The next wave of allergy
patients may not have a preference for either in-person or virtual visits with their care provider, according to a new study.
In new data presented at the American College of Allergy, Asthma & Immunology Scientific Meeting in Houston this week, a team of investigators reported nearly two-thirds of pediatric patients with allergy were as equally satisfied with telemedicine visits as they were in-person visits.
The remainder of patients actually preferred their telemedicine appointments.
Led by Mary Nguyen, MD, the team of investigators conducted a survey of 299 pediatric allergy patients or their families, from 2017-2019. When prompted to state their preference in previous instances of telemedicine appointments with clinicians versus in-person appointments, 188 (63%) stated they were equally satisfied with telemedicine.
No patients nor family members stated they were less satisfied with their telemedicine appointment, and the remaining 111 (37%) stated they were more satisfied with it than a conventional appointment.
Among the reasons patients and family members provided to explain their preference, they listed an appreciated for not having to travel to the clinician’s office—whether it be due to a concern of distance, or just an interest of staying at home for the appointment.
A small percent of patients stated they chose telemedicine because of a recommendation (5%) or because it was the earliest appointment available (2%).
The embrace of telemedicine in the pediatric or family practice space appears to be equally received by caregivers. A survey completed by the American College of Physicians (ACP)
this year showed 51% of its internal medicine physician community already had at least 1 form of telehealth service available at their office.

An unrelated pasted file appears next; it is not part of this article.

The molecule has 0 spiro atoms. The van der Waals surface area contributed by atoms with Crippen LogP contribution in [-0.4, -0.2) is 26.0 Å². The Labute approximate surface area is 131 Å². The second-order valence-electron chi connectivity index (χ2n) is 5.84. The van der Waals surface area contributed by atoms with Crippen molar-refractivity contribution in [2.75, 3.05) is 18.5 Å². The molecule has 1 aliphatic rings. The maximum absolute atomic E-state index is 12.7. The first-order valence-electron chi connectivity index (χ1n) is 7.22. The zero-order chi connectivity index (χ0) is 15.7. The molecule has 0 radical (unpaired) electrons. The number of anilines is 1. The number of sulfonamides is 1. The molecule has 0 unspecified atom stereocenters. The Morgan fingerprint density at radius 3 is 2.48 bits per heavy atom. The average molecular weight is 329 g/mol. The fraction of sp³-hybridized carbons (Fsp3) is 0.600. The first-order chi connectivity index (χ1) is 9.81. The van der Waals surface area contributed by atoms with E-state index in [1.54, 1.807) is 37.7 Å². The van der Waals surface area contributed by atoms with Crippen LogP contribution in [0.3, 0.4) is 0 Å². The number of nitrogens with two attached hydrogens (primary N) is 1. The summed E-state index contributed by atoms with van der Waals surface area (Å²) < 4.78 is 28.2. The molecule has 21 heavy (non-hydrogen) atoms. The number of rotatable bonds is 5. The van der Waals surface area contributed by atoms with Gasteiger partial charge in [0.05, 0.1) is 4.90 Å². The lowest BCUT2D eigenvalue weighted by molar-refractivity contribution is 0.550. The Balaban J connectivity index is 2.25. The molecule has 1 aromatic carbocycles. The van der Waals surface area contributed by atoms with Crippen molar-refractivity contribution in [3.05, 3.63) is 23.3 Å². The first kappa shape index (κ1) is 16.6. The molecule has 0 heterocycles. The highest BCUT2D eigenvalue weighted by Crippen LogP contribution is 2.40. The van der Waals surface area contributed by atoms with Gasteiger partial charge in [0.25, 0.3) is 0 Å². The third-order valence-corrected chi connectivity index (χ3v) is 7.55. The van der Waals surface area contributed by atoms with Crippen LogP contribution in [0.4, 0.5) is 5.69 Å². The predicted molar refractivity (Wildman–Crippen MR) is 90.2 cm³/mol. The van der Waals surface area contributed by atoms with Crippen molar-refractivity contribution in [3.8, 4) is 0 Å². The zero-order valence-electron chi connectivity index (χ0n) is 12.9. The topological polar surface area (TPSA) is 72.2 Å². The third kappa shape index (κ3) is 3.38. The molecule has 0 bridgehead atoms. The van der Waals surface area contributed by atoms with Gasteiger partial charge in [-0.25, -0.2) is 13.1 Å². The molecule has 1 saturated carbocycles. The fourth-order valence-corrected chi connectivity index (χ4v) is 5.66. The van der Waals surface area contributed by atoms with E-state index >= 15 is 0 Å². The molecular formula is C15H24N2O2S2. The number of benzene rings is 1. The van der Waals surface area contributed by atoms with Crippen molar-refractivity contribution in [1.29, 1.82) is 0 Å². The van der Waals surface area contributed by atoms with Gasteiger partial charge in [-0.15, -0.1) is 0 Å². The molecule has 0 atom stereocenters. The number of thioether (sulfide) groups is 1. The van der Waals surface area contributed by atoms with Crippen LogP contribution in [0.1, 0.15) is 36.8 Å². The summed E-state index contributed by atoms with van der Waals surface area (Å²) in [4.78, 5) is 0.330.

Electronic consult capability was already being implemented in 33% of surveyed internists’ offices—and was of the greatest interest to another 17% of the remaining population.
At the time of those survey results, ACP officials discussed implementing guidance and new recommendations which aide physicians still looking to introduce telemedicine measures into their practice. At the ACAAI, its use as part of routine allergy and asthma patient care—as well as for other measures—is already promoted, Jay Portnoy, MD, ACAAI member and study co-author, said in a statement.
“High-quality telemedicine provided by allergists can allow for chronic disease management, medication refills, educational sessions, test interpretation and acute or chronic disease state assessment,” Portnoy said.
This benefit is particularly crucial in areas of the country with worse supply of allergists and educational tools, including rural or inner-city communities.
“We know telemedicine can improve people’s ability to see an allergist more quickly—something that’s not always available without telemedicine,” Portnoy said. “Telemedicine is also be a good option for treating existing patients in need of follow-up visits.”
The study, “Telemedicine and Patient Satisfaction in Allergy and Immunology,” will be presented at ACAAI 2019.